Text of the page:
“The tyrant grinds down his slaves and they don’t turn against him; they crush those beneath them. You are welcome to torture me to death for your amusement, only allow me to amuse myself a little in the same style, and refrain from insult as much as you are able.”

In Heathcliff’s case, his uncontrollable paroxysms of passion of love and insults which consumed with himself towards Catherine lead to his vengeful actions filled with tyrannical attributes and wild wickedness. Apart from substitution to the loss of love, his revenge is also product of his persisting emotions and best representation regarding extremity of survival under the roof of Wuthering Heights, as an aloof outsider, which wrought such cruel madness in him. Through this revenge, we also delve into the reality of the disadvantaged and injustice during the time (1771 – 1803), for instance, slave trade, cruelty to animals, servants’ roles, inferiority of women’s status it implies in relation to confinement, and estate tail, which are all evidently taken for granted of the time before the implementation of Married Women’s Property Act.

“Nature has given women so much power that the law has very wisely given them little.” – Samuel Johnson

Night is DarkeningAll in all, there are so many ideas and notions conjectured from Wuthering Heights. It is a powerful and thought-provoking novel, which entails religious, psychological and philosophical references with a close look of human nature – it also links to the Universe, Nature, and mortal pursuits in life. The stubbornness in mankind will eventually culminate in a notion of void and emptiness, which is somehow formulaic and lead to the route of realization and enlightenment. It is the unity of emotions with nature. Wuthering Heights is also about the self-discovery and spiritual struggles found in one and each of the characters. It is a delicate examination of love as realistic and serious as earth, purgatory and hell but also descriptive, sepulchral, ethereal, emotional and irrational, found in mortal ground (Hareton and Cathy) and eternity (Heathcliff and Catherine). Volume 2, Chapter 19 is phenomenal in rounding up the theme, so fantastical! To get you into the brooding mood, you can also read some poems by Emily Brontë.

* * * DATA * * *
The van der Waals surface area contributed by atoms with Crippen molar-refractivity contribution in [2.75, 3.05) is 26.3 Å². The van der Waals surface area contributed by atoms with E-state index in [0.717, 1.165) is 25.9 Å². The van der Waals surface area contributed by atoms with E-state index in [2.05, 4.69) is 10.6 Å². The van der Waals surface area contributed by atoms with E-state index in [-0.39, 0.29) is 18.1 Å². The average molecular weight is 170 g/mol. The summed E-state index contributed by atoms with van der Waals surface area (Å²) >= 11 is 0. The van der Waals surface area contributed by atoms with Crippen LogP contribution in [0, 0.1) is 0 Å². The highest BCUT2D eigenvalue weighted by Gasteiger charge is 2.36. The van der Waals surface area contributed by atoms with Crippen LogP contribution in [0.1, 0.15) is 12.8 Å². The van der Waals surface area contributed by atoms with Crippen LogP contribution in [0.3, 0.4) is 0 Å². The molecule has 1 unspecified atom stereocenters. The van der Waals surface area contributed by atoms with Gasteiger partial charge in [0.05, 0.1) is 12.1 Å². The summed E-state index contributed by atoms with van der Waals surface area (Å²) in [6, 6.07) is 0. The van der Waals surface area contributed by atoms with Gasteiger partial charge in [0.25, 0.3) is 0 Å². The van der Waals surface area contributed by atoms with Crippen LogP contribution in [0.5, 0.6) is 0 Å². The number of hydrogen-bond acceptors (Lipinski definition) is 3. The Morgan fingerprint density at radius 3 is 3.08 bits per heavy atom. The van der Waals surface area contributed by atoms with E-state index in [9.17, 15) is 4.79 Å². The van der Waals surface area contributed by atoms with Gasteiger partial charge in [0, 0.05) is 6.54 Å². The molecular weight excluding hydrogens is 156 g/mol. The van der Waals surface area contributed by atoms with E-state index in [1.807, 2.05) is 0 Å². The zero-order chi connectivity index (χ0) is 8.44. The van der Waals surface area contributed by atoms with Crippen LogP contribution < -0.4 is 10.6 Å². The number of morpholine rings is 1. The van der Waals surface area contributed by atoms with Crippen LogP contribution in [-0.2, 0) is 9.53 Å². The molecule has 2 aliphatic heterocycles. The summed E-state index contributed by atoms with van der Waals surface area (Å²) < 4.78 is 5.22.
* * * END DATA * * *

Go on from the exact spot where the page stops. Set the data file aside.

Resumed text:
By the way I can’t overlook a reviewer who says Wuthering Heights creates readers and the second half of the novel mirrors the first part of the story. Nicely told!